THE BEGUILED 
Directed by Sofia Coppola
Sofia Coppola’s latest film carries her typical dreamy style but puts it in direct contrast with the situation that unfolds in front of us. Despite the fact we don’t see any bloodshed, or any battle scenes at all, we are subtly reminded of the stakes at play. The most obvious being the wounded soldier from the Northern Union who the Southern belles take into their girl’s school to to heal his wounds; but there are also more subtle hints, like many short shots of children on the balcony with a magnifying scope, or the distant rumbling of artillery.
And to that point, both the appropriately minimal soundtrack and especially the sound design are brilliant, not just the the sound of war in the back-ground, but the sound of everything. This is a quiet movie, and the sound of rustling feet running amongst the bush or the sound of nature ignoring the war add to the immersion.
The juxtaposition of Copolla’s film goes further, as again what unfolds is surrounded by beautiful shots of light filtering through dense forests, immaculately shot candle-lit dinners and the flowing, period-appropriate gowns of the women. All this on-the-surface beauty though is masking a situation that is slowly boiling and ever-evolving.
Unfortunately, this story isn’t very engrossing, nor are the female characters (which of course is nearly the entire cast), and all this is almost certainly due very noticeable omissions from the original film.
These omissions are particularly noteworthy, as this film seems to be the pinnacle of political correctness, in our immature, childish world where being ‘offended’ is some sort of personal right.
Firstly, the slave who played a not-so-insignificant role in the original film is thrown away with a single line. What happened to the slaves is asked early on? What indeed?
“They ran away.”
More important though is Martha’s true, demented reasons for her cold nature. Here, they are entirely dispensed with, and despite some fine subtleties in her acting, Kidman is less than a shadow of the character that she is portraying. Apart from Dunst and Fanning, the rest of the girls are barely heard from either, but all the characters are thin and suffer from the extraordinary amount of material cut out.
As the Colonel wins a small amount of affection, he asks to shave, but even this scene is pathetic in comparison to the original, again omitting any line that might cause one ounce of offence. This is made more noticeable considering the 2017 film borrows so many scenes and dialogue from the original. To a detrimental effect given the large amount of narrative that has been dropped.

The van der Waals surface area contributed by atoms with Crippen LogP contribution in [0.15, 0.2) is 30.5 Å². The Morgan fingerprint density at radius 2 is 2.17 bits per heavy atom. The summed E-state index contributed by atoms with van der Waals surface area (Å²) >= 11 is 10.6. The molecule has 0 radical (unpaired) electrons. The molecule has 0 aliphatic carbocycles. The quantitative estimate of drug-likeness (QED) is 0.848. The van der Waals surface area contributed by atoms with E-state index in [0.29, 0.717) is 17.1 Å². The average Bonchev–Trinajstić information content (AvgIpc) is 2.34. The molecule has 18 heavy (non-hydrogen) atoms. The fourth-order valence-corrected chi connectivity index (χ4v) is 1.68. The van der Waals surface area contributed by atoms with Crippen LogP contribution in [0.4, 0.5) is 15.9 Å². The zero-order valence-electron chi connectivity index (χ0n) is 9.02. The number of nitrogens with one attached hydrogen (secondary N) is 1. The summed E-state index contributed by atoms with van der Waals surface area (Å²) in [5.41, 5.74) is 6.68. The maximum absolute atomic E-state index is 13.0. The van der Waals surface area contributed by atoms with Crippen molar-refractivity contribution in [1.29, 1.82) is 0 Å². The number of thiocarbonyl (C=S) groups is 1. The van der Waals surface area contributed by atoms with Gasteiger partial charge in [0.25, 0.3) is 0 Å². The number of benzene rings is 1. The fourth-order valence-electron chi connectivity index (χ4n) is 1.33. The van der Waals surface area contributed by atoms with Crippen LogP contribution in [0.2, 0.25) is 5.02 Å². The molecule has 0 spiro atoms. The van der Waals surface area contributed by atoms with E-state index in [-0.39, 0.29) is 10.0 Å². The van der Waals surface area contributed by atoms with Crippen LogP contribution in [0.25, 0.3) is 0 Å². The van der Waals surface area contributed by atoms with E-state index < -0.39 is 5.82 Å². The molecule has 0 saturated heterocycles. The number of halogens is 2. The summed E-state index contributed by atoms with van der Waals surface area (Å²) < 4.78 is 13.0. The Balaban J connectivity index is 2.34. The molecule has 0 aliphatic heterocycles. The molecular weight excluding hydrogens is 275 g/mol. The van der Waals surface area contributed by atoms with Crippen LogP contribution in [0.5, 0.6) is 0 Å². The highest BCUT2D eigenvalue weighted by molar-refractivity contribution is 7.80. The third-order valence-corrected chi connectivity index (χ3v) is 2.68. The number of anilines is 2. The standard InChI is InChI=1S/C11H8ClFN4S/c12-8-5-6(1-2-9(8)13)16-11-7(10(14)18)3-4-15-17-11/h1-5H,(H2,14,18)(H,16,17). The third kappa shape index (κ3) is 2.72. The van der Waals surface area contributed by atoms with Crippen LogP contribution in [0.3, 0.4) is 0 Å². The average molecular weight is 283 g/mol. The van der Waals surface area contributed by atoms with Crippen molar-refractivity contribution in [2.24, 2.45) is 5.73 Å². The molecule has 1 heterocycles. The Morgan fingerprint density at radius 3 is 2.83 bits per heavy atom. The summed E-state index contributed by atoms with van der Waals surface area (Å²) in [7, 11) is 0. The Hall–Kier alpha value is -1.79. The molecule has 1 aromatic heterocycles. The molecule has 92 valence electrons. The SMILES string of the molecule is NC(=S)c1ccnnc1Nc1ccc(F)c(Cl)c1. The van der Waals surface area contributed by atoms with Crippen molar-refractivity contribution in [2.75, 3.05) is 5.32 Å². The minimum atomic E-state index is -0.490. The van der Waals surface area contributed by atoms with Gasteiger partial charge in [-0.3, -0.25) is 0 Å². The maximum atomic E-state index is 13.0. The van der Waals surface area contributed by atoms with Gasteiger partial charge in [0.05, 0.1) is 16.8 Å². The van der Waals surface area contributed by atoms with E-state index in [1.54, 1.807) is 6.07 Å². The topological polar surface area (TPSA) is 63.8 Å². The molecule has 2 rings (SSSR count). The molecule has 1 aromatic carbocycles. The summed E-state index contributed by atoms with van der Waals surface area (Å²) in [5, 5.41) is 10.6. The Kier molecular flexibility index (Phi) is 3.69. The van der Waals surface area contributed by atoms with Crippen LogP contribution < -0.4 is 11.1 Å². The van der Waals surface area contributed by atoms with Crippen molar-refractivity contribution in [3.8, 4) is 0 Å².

Once he loses the beard he looks like a different man. Suddenly the women of the house are making sly comments to each other about how they are dressed; how they are wearing jewellery for the first time in years. This is nothing new at all; we are watching the original film dressed to look pretty, without the power of the original characters. This film prefers to linger, far too often it must be said, on sunlight filtering through trees.
True, the dinners the Colonel begins to receive invitations to are a treat to watch, as again a lot lies in the subtlety of the work by Kidman and Dunst. A slight glance, a line delivered with just a pinch of venom. Elle Fanning is also great as the older of the young girls, realising her own sexuality. But yet again, when compared to the original, this part of the plot is skinnier than a starving greyhound, and therefore has next to no impact. Nor do said dinner scenes, as the tension between characters is simply bare.
The dark ending leaves us pondering, wondering if either party truly came out on top in this psychological war. But a more pertinent question lingers; why this film, in this manner? Stripped of nearly all the elements that gave the original an unsettling and unique atmosphere, this is an extremely tame art film with seemingly no message at all; unless that message is that both men and women can be equally horrible. Which isn’t really a revelation, is it? One can’t imagine such a classic film being remade in such a manner if the surname Coppola wasn’t attached to it.
Pretty to look at, and not much else unless you are honed in on the subtle nature of it all. Which at even only 94 minutes takes some effort. Go watch the original again and save yourself the pain of sitting through this politically correct bullshit, not to mention a story we already know.
2 beers out of a sixer.